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February 25, 2021

Reopen Democracy Post the Pandemic

Government by decree cannot become the new normal.

There are things we tolerate during an emergency which we wouldn’t think of tolerating in normal times. Who would’ve dreamed 12 months ago that states could bar visitors from out of state, that governors could close stores and restaurants by decree, that anyone could tell us whom we can and cannot have to dinner?

The hospitals were filling up fast and the death rate was high; doctors didn’t yet know how to treat the new disease; we haven’t had a pandemic since the Spanish Flu. Our legislatures are ponderous and fractious and not designed for fast action even when it’s clearly needed. Although there have certainly been cases of overreach, swift executive action was justified.

There is legitimate disagreement after the fact on how helpful shutdowns and mandates were.  The virus was kept under good control here in Vermont where the rules were strict even at the cost of our tourist business. New York had some of the strictest early mandates – and was the most severely affected state on a population-adjusted basis in the first round of the pandemic. Texas stayed open in the second round and California shut down tight; both states had about the same experience this winter. Any analysis is complicated because what was mandated and what people did are different: not all Californians stayed home because they were told to; not all Texans went to discos because they were allowed to.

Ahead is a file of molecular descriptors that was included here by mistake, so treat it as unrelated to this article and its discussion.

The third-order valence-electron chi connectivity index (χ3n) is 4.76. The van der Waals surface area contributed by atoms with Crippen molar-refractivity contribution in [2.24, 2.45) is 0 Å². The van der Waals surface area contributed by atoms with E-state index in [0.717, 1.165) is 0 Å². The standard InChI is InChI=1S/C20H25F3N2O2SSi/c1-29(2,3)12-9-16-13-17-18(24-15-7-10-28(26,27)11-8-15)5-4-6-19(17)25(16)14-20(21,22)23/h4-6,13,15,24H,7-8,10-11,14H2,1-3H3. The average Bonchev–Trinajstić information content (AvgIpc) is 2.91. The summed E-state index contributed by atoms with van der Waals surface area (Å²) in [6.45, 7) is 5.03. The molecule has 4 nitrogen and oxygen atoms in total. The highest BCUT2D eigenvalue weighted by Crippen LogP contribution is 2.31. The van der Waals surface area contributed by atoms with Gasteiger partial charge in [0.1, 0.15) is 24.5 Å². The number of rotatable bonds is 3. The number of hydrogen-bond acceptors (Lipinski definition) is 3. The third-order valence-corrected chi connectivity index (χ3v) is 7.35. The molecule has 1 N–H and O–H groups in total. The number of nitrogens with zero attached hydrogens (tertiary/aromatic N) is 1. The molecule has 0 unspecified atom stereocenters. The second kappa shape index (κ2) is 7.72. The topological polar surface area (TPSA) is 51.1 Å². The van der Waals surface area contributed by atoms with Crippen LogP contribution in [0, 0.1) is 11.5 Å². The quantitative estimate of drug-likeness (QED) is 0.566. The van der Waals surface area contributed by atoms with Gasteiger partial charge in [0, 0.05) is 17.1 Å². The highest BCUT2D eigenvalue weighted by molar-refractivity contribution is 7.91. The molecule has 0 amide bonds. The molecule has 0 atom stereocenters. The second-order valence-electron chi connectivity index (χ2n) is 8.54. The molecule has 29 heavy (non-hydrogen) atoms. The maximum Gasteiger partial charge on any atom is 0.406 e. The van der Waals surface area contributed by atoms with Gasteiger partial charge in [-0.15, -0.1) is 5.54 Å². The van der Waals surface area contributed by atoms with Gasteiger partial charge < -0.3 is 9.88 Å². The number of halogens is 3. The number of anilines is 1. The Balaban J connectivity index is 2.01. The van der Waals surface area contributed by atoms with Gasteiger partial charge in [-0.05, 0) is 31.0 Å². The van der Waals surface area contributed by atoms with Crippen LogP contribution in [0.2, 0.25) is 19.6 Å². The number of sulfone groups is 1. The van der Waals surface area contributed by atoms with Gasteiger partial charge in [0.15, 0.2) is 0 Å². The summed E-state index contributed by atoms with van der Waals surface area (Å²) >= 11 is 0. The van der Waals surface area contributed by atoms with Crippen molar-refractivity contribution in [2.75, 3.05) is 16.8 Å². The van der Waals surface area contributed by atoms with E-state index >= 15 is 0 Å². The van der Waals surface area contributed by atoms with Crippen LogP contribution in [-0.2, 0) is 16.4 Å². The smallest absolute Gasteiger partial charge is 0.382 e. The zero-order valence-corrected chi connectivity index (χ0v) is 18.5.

What we didn’t know last spring justified unprecedented executive action; that can’t be judged by hindsight. We will work to bring the economy back and build a new and different tomorrow.

But that new tomorrow must not include further suspension of democracy every time the wheels of constitutional government grind slow.

“Let’s declare climate change to be a national health emergency. Then Biden won’t be hampered by Congress in addressing it.”  People who are otherwise reasonable say this. They are saying they want a dictatorship because they can’t get what they want in a democracy.

“Let’s declare racism a national health emergency.” Same idea. Our constitution stands in the way of banning free speech, even hurtful free speech. Voters don’t want preferences for any ethnic group, not even in California where a pro-preferences referendum was voted down by the same voters who crumped Trump in that state. No problem; declare an emergency. Racism must be addressed – democratically.

It’s incredible to me that many of those who are in favor of unfettered “emergency” executive power are among those who are most appalled at the threat the last President was to democracy as he tried to cling to power. Ruling by emergency decree is a time-tested way of imposing dictatorship. It is quite possible that the next president will again be someone you disagree with. Why would you want to give him or her unlimited power?

Yes, we need to elect a congress and state legislatures which do their job of passing laws (and budgets) on a timely basis. No, we must not let “emergency rule” crush democracy just because democracy is inconvenient.

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